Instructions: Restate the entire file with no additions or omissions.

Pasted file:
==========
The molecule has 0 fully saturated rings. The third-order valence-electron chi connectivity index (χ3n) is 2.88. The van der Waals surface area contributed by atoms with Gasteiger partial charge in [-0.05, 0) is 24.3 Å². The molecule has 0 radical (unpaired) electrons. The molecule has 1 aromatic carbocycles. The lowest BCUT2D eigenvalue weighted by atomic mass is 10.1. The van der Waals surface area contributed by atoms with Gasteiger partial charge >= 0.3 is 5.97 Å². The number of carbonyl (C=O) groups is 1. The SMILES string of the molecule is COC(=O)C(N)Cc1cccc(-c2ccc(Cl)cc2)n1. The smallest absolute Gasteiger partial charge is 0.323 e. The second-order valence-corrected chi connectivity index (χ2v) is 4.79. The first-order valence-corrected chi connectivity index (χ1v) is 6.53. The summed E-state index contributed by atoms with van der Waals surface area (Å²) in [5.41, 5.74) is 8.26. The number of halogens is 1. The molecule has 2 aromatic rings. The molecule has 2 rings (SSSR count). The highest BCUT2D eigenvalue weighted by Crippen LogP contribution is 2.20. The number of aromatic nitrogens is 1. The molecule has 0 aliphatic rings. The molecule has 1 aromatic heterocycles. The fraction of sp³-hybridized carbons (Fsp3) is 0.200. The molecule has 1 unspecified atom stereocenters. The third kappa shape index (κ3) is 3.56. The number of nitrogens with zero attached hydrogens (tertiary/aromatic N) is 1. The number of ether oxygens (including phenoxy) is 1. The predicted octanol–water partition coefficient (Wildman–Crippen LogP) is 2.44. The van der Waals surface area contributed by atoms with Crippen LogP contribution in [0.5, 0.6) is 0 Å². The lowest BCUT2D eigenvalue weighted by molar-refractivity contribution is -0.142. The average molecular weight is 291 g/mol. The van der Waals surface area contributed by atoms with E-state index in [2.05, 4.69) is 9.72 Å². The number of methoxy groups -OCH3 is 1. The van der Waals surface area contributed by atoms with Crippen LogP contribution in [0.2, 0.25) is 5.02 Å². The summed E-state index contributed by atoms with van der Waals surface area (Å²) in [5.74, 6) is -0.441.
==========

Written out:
The molecule has 0 fully saturated rings. The third-order valence-electron chi connectivity index (χ3n) is 2.88. The van der Waals surface area contributed by atoms with Gasteiger partial charge in [-0.05, 0) is 24.3 Å². The molecule has 0 radical (unpaired) electrons. The molecule has 1 aromatic carbocycles. The lowest BCUT2D eigenvalue weighted by atomic mass is 10.1. The van der Waals surface area contributed by atoms with Gasteiger partial charge >= 0.3 is 5.97 Å². The number of carbonyl (C=O) groups is 1. The SMILES string of the molecule is COC(=O)C(N)Cc1cccc(-c2ccc(Cl)cc2)n1. The smallest absolute Gasteiger partial charge is 0.323 e. The second-order valence-corrected chi connectivity index (χ2v) is 4.79. The first-order valence-corrected chi connectivity index (χ1v) is 6.53. The summed E-state index contributed by atoms with van der Waals surface area (Å²) in [5.41, 5.74) is 8.26. The number of halogens is 1. The molecule has 2 aromatic rings. The molecule has 2 rings (SSSR count). The highest BCUT2D eigenvalue weighted by Crippen LogP contribution is 2.20. The number of aromatic nitrogens is 1. The molecule has 0 aliphatic rings. The molecule has 1 aromatic heterocycles. The fraction of sp³-hybridized carbons (Fsp3) is 0.200. The molecule has 1 unspecified atom stereocenters. The third kappa shape index (κ3) is 3.56. The number of nitrogens with zero attached hydrogens (tertiary/aromatic N) is 1. The number of ether oxygens (including phenoxy) is 1. The predicted octanol–water partition coefficient (Wildman–Crippen LogP) is 2.44. The van der Waals surface area contributed by atoms with Crippen LogP contribution in [0.5, 0.6) is 0 Å². The lowest BCUT2D eigenvalue weighted by molar-refractivity contribution is -0.142. The average molecular weight is 291 g/mol. The van der Waals surface area contributed by atoms with E-state index in [2.05, 4.69) is 9.72 Å². The number of methoxy groups -OCH3 is 1. The van der Waals surface area contributed by atoms with Crippen LogP contribution in [0.2, 0.25) is 5.02 Å². The summed E-state index contributed by atoms with van der Waals surface area (Å²) in [5.74, 6) is -0.441.